Social Icons

Friday, December 16, 2011

J Tungol's Death to Dinksville

Todd Jepperson

A while back, Jason and Chad attended Wizard world Chicago where they shook a lot of hands and made a ton of new friends. One of those contacts was Comic book writer, penciler, and inker J Tungol who was eager to get the word out on his new graphic novel project; Death to Dinksville.

My copies of chapters one and two arrived and I’ve had the opportunity to read through them a few times. The first thing I’ll tell you is not to look past the “Suggested for mature readers. Contains violence, profanity, and sexual content.” on the cover. It’s my impression that this comic was created with heavy shock factor in mind.

Chapter one introduces us to a couple of main characters and gets a story going. We meet Lamar, who’s struggling through life with the looming fact that his mom is a prostitute (ed: stripper). He tells the new loser boyfriend off and gets chucked against a wall for his troubles. Then we meet a psychopathic highschool gunman who has escaped from prison and is on a maniacal holy mission to murder everyone he thinks is a sinner. Next, we catch back up to Lamar, jumping from the frying pan into the fire, as the zombies show up to finish what his mom’s new boyfriend started.

Chapter two shifts into reverse and takes us back to the night the lunatic murder from chapter one escaped from prison. We meet Ellen, younger sister of violently murdered and promiscuous highschool student Monica. Ellen is drugged and forced to “go to bed” early so that Monica and her boyfriend can fool around in peace. When she wakes up, Dinksville has been turned upside down. She catches up with her friends Lamar and Shogo, and they make a stand. Somehow, every adult ends up dying, and the kids (wielding knives and pistols) take control.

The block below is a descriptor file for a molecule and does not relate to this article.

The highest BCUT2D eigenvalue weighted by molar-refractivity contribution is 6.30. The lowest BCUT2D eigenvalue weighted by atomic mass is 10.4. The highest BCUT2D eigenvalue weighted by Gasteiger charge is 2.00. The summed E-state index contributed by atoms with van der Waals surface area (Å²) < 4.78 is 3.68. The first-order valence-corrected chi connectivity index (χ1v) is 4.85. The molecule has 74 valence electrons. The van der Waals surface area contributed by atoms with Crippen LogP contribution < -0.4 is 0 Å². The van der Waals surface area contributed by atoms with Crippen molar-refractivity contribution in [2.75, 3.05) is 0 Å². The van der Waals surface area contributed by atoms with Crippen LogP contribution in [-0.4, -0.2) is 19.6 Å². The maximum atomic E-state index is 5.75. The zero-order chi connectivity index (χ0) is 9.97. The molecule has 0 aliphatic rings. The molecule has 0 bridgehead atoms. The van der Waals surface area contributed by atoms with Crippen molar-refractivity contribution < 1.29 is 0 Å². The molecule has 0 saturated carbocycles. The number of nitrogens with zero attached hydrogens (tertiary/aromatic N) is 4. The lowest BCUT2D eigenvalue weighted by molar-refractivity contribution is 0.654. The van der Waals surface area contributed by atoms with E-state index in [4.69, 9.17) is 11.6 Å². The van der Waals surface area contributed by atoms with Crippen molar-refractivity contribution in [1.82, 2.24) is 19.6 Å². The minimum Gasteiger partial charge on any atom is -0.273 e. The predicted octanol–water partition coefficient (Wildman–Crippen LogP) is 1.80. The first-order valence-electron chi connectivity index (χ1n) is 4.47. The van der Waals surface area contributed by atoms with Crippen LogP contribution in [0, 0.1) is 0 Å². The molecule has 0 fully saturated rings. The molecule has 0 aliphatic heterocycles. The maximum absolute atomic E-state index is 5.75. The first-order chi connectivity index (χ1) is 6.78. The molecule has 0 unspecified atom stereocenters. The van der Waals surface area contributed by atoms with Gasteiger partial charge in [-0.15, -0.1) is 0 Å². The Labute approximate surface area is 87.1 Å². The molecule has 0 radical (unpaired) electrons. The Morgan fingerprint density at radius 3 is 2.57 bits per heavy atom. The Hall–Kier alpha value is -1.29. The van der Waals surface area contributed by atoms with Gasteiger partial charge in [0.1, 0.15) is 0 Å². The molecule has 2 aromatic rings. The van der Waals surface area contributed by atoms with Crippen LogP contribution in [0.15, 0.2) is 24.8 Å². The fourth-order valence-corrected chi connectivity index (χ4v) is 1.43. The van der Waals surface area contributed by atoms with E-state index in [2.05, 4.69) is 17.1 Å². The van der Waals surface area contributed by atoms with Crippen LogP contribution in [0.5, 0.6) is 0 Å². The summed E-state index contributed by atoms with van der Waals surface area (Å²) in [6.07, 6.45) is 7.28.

The art is highly stylized, but visually engaging and the lettering is very easy to take in. My only problem with the whole thing is the writing. I feel like either arc is strong enough to support the story on its own; but with both together, I feel like they conflict a little. That being said, the novel is thirteen chapters long and I’ve read only two. There’s a lot of room for filling of gaps to come, and it could go either way.

If you’re looking for a quick easy read and you’re not easily offended by sex, language, forcible drug use, or decorative violence check out Death to Dinksville; available through the Dinksville store at Run over to Tungol’s Facebook page to see a few extra previews and some of his other work.

No comments:

Post a Comment

Note: Only a member of this blog may post a comment.